Yellowstone Caldera Chronicles is a weekly column written by scientists and collaborators of the Yellowstone Volcano Observatory. This week’s contribution is from Natali Kragh, graduate student, and Madison Myers, assistant professor of Igneous Processes, both in the Department of Earth Sciences at Montana State University.
Before Yellowstone was the volcano we know and love today, in its place, 50 million years ago, was a volcanic arc called the Absaroka volcanic province. This ancient arc, similar to the modern-day Cascade range, produced volcanic material that covers more than 23,000 square kilometers (almost 9,000 square miles). For reference, this is about the same size as the states of Vermont or New Hampshire.
Besides producing massive volcanic centers that still dot the landscape today (for example, Mount Washburn), erosion of the three main volcanic groups, referred to as the Washburn (oldest), the Sunlight (middle), and the Thorofare (youngest), has resulted in extensive volcaniclastic units — eroded volcanic material redeposited as mudstones, sandstones and conglomerates. These deposits dominate the northern and eastern landscape in Yellowstone National Park, with some units stretching more than 80 kilometers (50 miles) away from their original source. This distance and the lack of distinct features make it difficult to distinguish what unit came from what source. But that’s nothing a little geological detective work can’t begin to sort out.
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To start, some background information. Volcaniclastics and their classification remain a gray subject, as they fall in a nebulous world between sedimentary processes (for example, erosion) and volcanic processes (including eruptions). Lahars are a good example — is a volcanic mudflow a sedimentary process, a volcanic process, or both? A further challenge is linking such units to a specific volcanic center, and thus recreating the history of a region — a particularly difficult task when the units all look similar and can travel far from a clear volcanic source. Given these challenges, we need an identifier that is more powerful than what we can observe in the field.
One such idea is to fingerprint the minerals within these deposits to see if they can be traced back to their source volcanoes. In the world of geology, this is referring to using geochemistry, and more specifically, isotope geochemistry. Isotopes, which are different forms of the same element based on the number of neutrons in the element’s nucleus, have long been used to assess the conditions under which a rock unit forms because specific regions have distinctive isotope chemistry due to differences in the Earth’s composition. This method, if viable, could aid in better understanding the formation conditions and “provenance” (source material) for distal volcaniclastic units found not just in Yellowstone, but in other volcanic areas throughout the world.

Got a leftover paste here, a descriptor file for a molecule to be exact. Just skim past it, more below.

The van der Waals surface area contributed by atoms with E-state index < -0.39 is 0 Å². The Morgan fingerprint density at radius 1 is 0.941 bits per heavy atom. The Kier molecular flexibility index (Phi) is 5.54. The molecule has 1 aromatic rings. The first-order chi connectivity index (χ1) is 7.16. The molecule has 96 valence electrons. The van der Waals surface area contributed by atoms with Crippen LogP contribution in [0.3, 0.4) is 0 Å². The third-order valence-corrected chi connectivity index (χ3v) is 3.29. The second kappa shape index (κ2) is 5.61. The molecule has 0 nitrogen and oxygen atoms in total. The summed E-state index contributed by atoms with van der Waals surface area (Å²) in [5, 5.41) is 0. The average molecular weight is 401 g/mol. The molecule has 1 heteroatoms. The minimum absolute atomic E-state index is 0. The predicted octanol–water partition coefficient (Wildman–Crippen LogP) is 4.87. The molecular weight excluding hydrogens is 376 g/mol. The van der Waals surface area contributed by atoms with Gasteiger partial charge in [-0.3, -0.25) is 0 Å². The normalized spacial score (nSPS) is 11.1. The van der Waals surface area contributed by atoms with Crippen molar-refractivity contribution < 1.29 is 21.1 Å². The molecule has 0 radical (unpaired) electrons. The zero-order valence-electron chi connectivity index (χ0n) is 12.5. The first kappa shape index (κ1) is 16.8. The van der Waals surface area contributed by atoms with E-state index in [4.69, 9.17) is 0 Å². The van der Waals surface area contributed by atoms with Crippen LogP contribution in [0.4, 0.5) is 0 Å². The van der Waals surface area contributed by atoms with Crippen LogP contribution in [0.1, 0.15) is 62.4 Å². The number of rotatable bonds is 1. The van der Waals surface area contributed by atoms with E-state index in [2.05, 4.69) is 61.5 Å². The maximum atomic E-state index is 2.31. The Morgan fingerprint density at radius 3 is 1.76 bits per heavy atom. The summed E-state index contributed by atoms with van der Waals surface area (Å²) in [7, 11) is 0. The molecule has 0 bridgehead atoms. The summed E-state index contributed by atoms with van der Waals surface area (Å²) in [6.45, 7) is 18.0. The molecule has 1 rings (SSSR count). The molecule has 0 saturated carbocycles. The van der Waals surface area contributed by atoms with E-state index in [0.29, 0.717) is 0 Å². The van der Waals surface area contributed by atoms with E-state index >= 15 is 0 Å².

To test this hypothesis, geologists from Montana State University collected geochemical data from both "primary" volcanic products of the Washburn, Sunlight, and Thorofare units — that is direct eruptive products, like lava flows, ash, and intrusive rocks that solidified underground and did not erupt — and "secondary" volcaniclastic samples, like sandstones and conglomerates that were derived from the primary deposits.
As a case study, the geologists started with two primary volcanic samples and two volcaniclastic units that were thought to be related. The data for different isotopes of lead, which is one of the best indicators of source areas, for both the primary volcanics and secondary volcaniclastics are tightly clustered — a very helpful result. This strongly suggests that the volcaniclastics are not just a random mix of different source rock, like we would assume for typical sedimentary rocks, but rather that they come from specific primary volcanic deposits. In addition, the geochemistry of the secondary volcaniclastic units correlates strongly to the closest volcanic center. Thus, the initial data indicate that using isotopes to fingerprint volcaniclastic units may indeed be possible. If applied to enough deposits, it might even be possible to reconstruct the paleo valleys and rivers of the landscape 50 million years ago, providing a window into the topography of a region before the Yellowstone hotspot arrived.
There are still many samples to collect, and many correlations to be made, but it seems clear that detailed isotope analysis of the Absaroka volcanic units — both primary and secondary — can help geologists to better understand the history of the region that is now Yellowstone National Park. With these investigative tools, the real detective work can now begin.